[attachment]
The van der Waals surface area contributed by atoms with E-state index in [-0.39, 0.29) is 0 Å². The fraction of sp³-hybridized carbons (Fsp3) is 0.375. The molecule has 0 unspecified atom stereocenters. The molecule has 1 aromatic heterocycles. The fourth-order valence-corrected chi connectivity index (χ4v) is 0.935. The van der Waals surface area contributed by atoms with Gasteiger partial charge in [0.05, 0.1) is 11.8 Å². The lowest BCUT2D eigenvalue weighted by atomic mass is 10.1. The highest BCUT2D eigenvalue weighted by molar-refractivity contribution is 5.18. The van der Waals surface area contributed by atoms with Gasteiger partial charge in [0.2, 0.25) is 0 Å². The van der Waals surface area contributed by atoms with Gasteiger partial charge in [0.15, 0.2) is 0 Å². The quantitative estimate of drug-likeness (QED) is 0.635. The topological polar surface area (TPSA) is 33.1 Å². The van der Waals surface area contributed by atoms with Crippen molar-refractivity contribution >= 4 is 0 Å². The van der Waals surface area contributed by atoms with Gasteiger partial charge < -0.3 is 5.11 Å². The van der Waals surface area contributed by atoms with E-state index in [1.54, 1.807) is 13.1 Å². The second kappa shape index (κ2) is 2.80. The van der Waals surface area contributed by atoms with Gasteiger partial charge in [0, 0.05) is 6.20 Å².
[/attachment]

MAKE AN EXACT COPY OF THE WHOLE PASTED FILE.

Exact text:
The van der Waals surface area contributed by atoms with E-state index in [-0.39, 0.29) is 0 Å². The fraction of sp³-hybridized carbons (Fsp3) is 0.375. The molecule has 0 unspecified atom stereocenters. The molecule has 1 aromatic heterocycles. The fourth-order valence-corrected chi connectivity index (χ4v) is 0.935. The van der Waals surface area contributed by atoms with Gasteiger partial charge in [0.05, 0.1) is 11.8 Å². The lowest BCUT2D eigenvalue weighted by atomic mass is 10.1. The highest BCUT2D eigenvalue weighted by molar-refractivity contribution is 5.18. The van der Waals surface area contributed by atoms with Gasteiger partial charge in [0.2, 0.25) is 0 Å². The van der Waals surface area contributed by atoms with Gasteiger partial charge in [0.15, 0.2) is 0 Å². The quantitative estimate of drug-likeness (QED) is 0.635. The topological polar surface area (TPSA) is 33.1 Å². The van der Waals surface area contributed by atoms with Crippen molar-refractivity contribution >= 4 is 0 Å². The van der Waals surface area contributed by atoms with Gasteiger partial charge < -0.3 is 5.11 Å². The van der Waals surface area contributed by atoms with E-state index in [1.54, 1.807) is 13.1 Å². The second kappa shape index (κ2) is 2.80. The van der Waals surface area contributed by atoms with Gasteiger partial charge in [0, 0.05) is 6.20 Å².